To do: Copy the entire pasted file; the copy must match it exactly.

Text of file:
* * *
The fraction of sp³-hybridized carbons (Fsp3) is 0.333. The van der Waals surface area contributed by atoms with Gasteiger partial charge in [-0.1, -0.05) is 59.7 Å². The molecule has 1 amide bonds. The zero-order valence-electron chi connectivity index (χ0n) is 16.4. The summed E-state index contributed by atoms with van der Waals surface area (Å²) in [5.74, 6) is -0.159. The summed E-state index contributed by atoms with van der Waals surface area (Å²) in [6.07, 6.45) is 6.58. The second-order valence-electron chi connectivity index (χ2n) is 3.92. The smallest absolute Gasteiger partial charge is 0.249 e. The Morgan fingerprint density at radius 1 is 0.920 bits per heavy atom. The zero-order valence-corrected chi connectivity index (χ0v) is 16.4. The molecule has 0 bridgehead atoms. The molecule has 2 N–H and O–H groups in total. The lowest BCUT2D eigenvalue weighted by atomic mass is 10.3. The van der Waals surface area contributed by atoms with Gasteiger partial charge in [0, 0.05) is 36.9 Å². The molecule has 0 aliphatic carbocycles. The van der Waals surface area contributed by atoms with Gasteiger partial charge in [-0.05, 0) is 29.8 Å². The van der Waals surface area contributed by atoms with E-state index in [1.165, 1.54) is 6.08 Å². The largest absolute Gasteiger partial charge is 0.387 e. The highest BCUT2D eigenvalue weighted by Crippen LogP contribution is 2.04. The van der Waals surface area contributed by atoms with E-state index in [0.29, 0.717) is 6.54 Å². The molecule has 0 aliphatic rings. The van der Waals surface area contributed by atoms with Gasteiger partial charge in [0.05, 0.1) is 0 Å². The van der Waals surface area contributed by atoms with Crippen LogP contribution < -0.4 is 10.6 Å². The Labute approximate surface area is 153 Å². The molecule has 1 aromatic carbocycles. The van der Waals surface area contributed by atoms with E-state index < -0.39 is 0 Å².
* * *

The fraction of sp³-hybridized carbons (Fsp3) is 0.333. The van der Waals surface area contributed by atoms with Gasteiger partial charge in [-0.1, -0.05) is 59.7 Å². The molecule has 1 amide bonds. The zero-order valence-electron chi connectivity index (χ0n) is 16.4. The summed E-state index contributed by atoms with van der Waals surface area (Å²) in [5.74, 6) is -0.159. The summed E-state index contributed by atoms with van der Waals surface area (Å²) in [6.07, 6.45) is 6.58. The second-order valence-electron chi connectivity index (χ2n) is 3.92. The smallest absolute Gasteiger partial charge is 0.249 e. The Morgan fingerprint density at radius 1 is 0.920 bits per heavy atom. The zero-order valence-corrected chi connectivity index (χ0v) is 16.4. The molecule has 0 bridgehead atoms. The molecule has 2 N–H and O–H groups in total. The lowest BCUT2D eigenvalue weighted by atomic mass is 10.3. The van der Waals surface area contributed by atoms with Gasteiger partial charge in [0, 0.05) is 36.9 Å². The molecule has 0 aliphatic carbocycles. The van der Waals surface area contributed by atoms with Gasteiger partial charge in [-0.05, 0) is 29.8 Å². The van der Waals surface area contributed by atoms with E-state index in [1.165, 1.54) is 6.08 Å². The largest absolute Gasteiger partial charge is 0.387 e. The highest BCUT2D eigenvalue weighted by Crippen LogP contribution is 2.04. The van der Waals surface area contributed by atoms with E-state index in [0.29, 0.717) is 6.54 Å². The molecule has 0 aliphatic rings. The van der Waals surface area contributed by atoms with Gasteiger partial charge in [0.05, 0.1) is 0 Å². The van der Waals surface area contributed by atoms with Crippen LogP contribution < -0.4 is 10.6 Å². The Labute approximate surface area is 153 Å². The molecule has 1 aromatic carbocycles. The van der Waals surface area contributed by atoms with E-state index < -0.39 is 0 Å².